BRUSSELS -- NATO Secretary-General Anders Fogh Rasmussen has showcased NATO's new strategic concept as a "blueprint" for the alliance's third coming.
Borrowing from computer jargon, Rasmussen described the alliance of the Cold War era as "NATO 1.0," followed by "NATO 2.0" between 1991 and 2011.
Now, Rasmussen said, "NATO 3.0" is being forged, "an alliance which can defend the 900 million citizens of NATO countries against the threats we face today and will face in the coming decade. The strategic concept is the blueprint for that new NATO."
The new concept will mark the first time in the alliance's history that Russia is not characterized as a threat.
Indeed, during a 40-minute speech, the NATO chief did not refer to Russia once. Pressed for details by reporters, he described the country as a "partner" in a range of collective endeavors ranging from counterterrorism activities to a possible joint missile-defense venture.
This spring, a report drawn up by experts led by former U.S. Secretary of State Madeleine Albright noted that some of the allies have "strained feelings" when it comes to Moscow and are "more skeptical than others about the Russian government's commitment to a positive relationship."
End Of Article 5?
Rasmussen's conciliatory tone comes after months of fierce pressure from Moscow, which rejects characterizations of it as a threat. This tension is why Russia has not yet confirmed its participation at the NATO-Russia Council meeting that the alliance hopes to arrange on the sidelines of the Lisbon summit.
Diplomats say there is disagreement within the alliance as to how much prominence to give Article 5, which enshrines NATO's commitment to collective defense.
Speaking to Estonian TV on September 27, Estonia's ambassador to NATO, Juri Luik, said, "There are countries that would like to focus on new threats and stress that the world has completely changed and that everything that happened during the Cold War is no longer relevant."
The new strategic concept will be a "relatively short document," Luik noted, adding that "the question is how the issue [of Article 5] will be balanced vis-a-vis other issues."
Estonia, together with the other Baltic countries and Poland, has made no secret that it continues to view Russia as a threat. All four have protested vociferously against French plans -- now confirmed -- to sell Russia Mistral-class advanced amphibious-assault ships. All four also want NATO to draw up detailed contingency plans in case they should be attacked.
Another issue that continues to divide the allies is the future of nuclear weapons in Europe. Germany and France lead a group of countries intent on removing U.S. warheads from the continent.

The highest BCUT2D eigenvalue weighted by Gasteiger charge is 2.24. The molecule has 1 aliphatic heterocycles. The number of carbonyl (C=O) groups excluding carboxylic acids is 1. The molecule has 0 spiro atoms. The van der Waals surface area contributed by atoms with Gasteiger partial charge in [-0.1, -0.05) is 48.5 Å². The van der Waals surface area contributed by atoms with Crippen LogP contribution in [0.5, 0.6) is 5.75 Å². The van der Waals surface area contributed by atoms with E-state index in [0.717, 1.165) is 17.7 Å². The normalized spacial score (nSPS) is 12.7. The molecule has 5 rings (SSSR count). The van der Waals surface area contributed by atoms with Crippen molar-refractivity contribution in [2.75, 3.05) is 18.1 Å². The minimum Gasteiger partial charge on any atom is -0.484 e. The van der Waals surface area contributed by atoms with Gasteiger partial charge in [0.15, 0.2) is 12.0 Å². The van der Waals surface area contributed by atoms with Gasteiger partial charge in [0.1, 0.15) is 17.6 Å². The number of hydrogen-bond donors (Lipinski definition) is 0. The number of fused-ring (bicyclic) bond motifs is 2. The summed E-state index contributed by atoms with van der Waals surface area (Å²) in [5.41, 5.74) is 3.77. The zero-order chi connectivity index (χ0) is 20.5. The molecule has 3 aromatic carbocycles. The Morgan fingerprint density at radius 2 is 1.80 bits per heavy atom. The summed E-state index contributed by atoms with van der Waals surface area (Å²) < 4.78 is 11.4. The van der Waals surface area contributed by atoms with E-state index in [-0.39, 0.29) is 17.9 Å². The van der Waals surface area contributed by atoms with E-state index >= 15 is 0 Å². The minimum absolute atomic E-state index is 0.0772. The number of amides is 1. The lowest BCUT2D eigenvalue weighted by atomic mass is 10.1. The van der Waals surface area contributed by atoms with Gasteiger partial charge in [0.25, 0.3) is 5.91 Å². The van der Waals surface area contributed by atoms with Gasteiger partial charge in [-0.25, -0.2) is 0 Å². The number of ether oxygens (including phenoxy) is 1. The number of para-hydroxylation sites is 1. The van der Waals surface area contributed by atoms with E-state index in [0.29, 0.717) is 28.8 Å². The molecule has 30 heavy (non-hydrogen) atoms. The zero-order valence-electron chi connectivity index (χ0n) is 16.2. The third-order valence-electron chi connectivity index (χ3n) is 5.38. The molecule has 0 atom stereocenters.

Rasmussen said NATO's "fundamentals" would not change and the commitment to collective defense will remain the cornerstone of the alliance. He said NATO would strive for global supremacy unmatched by anyone else and remain the preeminent forum for political consultations between the United States and its European allies.
But Rasmussen also said that NATO was now facing "new types of threat" -- including cyberwarfare, attacks on energy infrastructure, and missile strikes. For that reason, he said, the alliance must renew its capabilities, with an emphasis on mobile and easily deployable forces.
The NATO chief also underscored the need for better coordination with the European Union and the United Nations and said the alliance needed its own civilian crisis-management capability.
Rasmussen avoided the phrase "out-of-area" and said NATO was not looking for "new involvements or new missions."
In an attempt to address other countries' unease when it comes to NATO's possible global ambitions, Rasmussen said the new strategic concept would spell out provisions for what he called "cooperative security."
"There is a third area where NATO must take the next step, engaging with the wider world to build cooperative security," Rasmussen said. "In [a] nutshell, the alliance must develop deeper, wider political and practical partnerships with countries around the globe."
Rasmussen listed China, India, and Pakistan as potential leading partners.
The NATO secretary-general also issued another impassioned plea to European allies to not let the economic crisis impact their funding contributions to the alliance.
He said some governments risked "cutting into [NATO's] muscle and bone" in their austerity drives, and warned that a militarily emasculated Europe might force the United States to look for partners "elsewhere."